Andreessen Horowitz has backed Run The World, a startup with a timely offering: live online events

Every day, there’s another event-related cancellation owing to concern around coronavirus. Just today Microsoft announced it will not have a presence at the Game Developers Conference in mid-March “out of an abundance of caution.” Facebook also said today that it is canceling its annual F8 conference scheduled for May over coronavirus-outbreak concerns.

The last is a particularly big deal. F8 is by far the largest event that Facebook hosts every year, so it’s little wonder that it plans to host part of the event online.

Likely, Facebook will use its own tech toward this end. But there is a new option for other companies that are right now second-guessing their event plans, and that’s Run The World, a year-old, 18-person company that’s based in Mountain View, Calif., and has small teams both in China and Taiwan.

What it’s doing: smooshing together every functionality that a conference organizer might need in a time of a pandemic. Think video conferencing, ticketing, interactivity and networking.

Who’s backing it: Andreessen Horowitz largely, though the company — which has raised $4.3 million in seed funding — also counts as investors GSR Ventures, Pear Ventures, 122 West Ventures, Unanimous Capital, and angel investors like Kevin Weil, the VP of product at the Facebook subsidiary Calibra; Patreon co-founder Sam Yam; and Jetblue Airways Chairman Joel Peterson.

Who started Run The World: Xiaoyin Qu, who is CEO of the company and previously led products for both Facebook and Instagram (“basically anything to do with entertainment influencers and creators,” she says of part of her time at Facebook).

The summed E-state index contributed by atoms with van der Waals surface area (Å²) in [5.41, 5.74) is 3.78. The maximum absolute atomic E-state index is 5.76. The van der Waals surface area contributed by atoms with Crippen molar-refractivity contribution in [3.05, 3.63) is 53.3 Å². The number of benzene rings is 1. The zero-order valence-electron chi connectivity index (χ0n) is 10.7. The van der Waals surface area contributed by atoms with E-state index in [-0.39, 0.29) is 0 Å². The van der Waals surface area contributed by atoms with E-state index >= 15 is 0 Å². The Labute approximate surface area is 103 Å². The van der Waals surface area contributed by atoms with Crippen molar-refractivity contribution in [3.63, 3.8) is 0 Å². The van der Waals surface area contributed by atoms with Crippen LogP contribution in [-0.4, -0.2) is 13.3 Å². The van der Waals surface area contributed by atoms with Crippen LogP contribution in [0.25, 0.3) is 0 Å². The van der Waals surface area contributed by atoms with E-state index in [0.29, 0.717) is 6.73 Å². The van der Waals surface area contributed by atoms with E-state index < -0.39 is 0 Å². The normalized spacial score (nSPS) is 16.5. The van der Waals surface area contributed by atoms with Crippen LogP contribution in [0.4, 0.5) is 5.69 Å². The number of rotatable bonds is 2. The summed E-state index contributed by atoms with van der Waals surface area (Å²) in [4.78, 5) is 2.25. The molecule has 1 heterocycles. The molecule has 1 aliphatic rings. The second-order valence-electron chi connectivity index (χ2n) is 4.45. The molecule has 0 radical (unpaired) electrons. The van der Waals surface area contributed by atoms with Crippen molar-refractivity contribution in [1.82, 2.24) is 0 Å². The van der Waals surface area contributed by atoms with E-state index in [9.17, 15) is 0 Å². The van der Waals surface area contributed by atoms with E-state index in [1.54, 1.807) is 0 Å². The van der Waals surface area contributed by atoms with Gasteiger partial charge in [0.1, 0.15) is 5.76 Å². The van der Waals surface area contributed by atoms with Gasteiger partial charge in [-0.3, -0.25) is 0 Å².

She dropped out Stanford’s MBA program after a year to start the company last year with Xuan Jiang, a former colleague who was a technical lead for Facebook events, ads and stories. (Jiang does have a master’s degree — one in computer science from the Georgia Institute of Technology.)

We talked with Qu yesterday after learning about the company from Connie Chan, the general partner who led the deal for a16z.

Qu says the impetus for the startup ties to her mother, a doctor in China who focuses on meningitis and traveled to a conference in Chicago in late 2018 where she made a connection with a Dubai-based physician who was able to share with her some rare, valuable insight into his own work around meningitis.

That might not seem so exceptional to those who travel regularly, but it was enough of an ordeal for Qu’s mother — who had to secure a visa; take off two weeks around the event, including for travel days; and spent a fortune on airfare and accommodations — that it was the first major trip she’d taken in 35 years.

As Qu half-joked, “It isn’t like at Stanford, where there are events held regularly that [local] doctors can even walk over to.”

Indeed, like a lot of founders who solve a pain point for themselves or someone they love, Qu wanted to create a platform where her mother could meet and have meaningful work connections with people regularly, and this would mean remotely, through digitized events.

Turns out, her timing is pretty good. Though numerous startups have launched live online events businesses in the past (many of them since shuttered), you can bet many more organizers are thinking about exactly the type of platform that Run The World is fine-tuning right now.